One of the exciting things about organic growing is that you can do it just about anywhere. With the right preparation and basic materials, almost any site can be turned into a productive food growing area. Whether you are working in your own garden, or have found a potential site to turn into a community garden, here are three different approaches that you can take to creating your new organic growing areas:
Creating 'Lasagna' Beds
One of the easiest ways to create a new organic growing area on an area of soil or lawn is to build a 'lasagna' bed. Like a lasagna, these new growing areas are built up layer by layer. You should begin by covering the soil with a thick layer of cardboard. This cardboard will reduce weeds or grass popping up in your bed, but will decompose over time. On top of this cardboard, you will add layers of brown (carbon rich) and green (nitrogen rich) materials, just as you would in a compost heap. These layers will decompose in place. You then simply need to add a top layer of compost/ topsoil to give you something into which to place seedlings or sow seeds.
Creating Hügelkultur Growing Areas
A second option to create new organic growing areas is to use the methods of a form of garden bed design known as 'hügelkultur', or 'mound culture'. This age-old method has been used for centuries in certain parts of Europe. To create your own 'mound' for organic growing, begin with a pile of wood (ideally already partially rotted). Cover this mound of wood with smaller twigs and other organic material, including plenty of nitrogen rich materials such as grass clippings. (The wood will take nitrogen from the surrounding area as it biodegrades.). Cover the mound with soil/compost and plant it up as you would any other growing area. A benefit of these mounds is that they are excellent at retaining moisture and provide a nutrient rich growing environment.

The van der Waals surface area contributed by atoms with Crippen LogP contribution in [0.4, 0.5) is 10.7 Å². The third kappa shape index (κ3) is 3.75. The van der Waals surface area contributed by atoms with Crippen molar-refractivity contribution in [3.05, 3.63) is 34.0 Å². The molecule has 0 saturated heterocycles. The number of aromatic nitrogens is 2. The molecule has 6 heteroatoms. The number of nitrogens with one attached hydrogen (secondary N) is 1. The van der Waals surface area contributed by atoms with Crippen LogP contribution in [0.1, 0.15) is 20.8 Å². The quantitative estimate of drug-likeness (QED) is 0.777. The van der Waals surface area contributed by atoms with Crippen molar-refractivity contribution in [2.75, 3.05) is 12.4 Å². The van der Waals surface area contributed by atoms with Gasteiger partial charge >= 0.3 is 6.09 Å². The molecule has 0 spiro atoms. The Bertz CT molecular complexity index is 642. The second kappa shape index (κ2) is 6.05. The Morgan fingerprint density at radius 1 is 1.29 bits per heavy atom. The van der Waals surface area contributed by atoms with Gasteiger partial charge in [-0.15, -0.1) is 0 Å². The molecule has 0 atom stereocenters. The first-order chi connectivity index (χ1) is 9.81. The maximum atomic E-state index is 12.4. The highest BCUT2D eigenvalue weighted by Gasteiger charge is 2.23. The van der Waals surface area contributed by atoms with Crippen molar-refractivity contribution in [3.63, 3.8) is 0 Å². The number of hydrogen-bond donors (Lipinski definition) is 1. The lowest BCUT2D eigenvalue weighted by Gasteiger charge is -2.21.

Creating Raised Beds
Sometimes, you may be creating a growing area on a patio, above concrete or other hardstanding. In such cases, raised beds are usually the solution. Raised beds can also be easier on the gardener, so are an excellent choice if you have mobility challenges. You can save on materials costs for raised beds by filling them in the same way as for a lasagna bed, described above. There only remains the question of how to form the sides of your raised bed structure. There are plenty of options. The best idea is to make use of any materials you already have to hand. You may have logs from land clearance, for example, or stones from a patch of ground you have cleared. Natural materials such as these are perfect for building up the sides of new growing areas. You could also use reclaimed bricks, concrete, scrap wood or other building materials, or even household waste such as glass bottles, which can be formed into walls using clay.
Use your skills and ingenuity and you will find that it can cost next to nothing to form your new organic growing areas.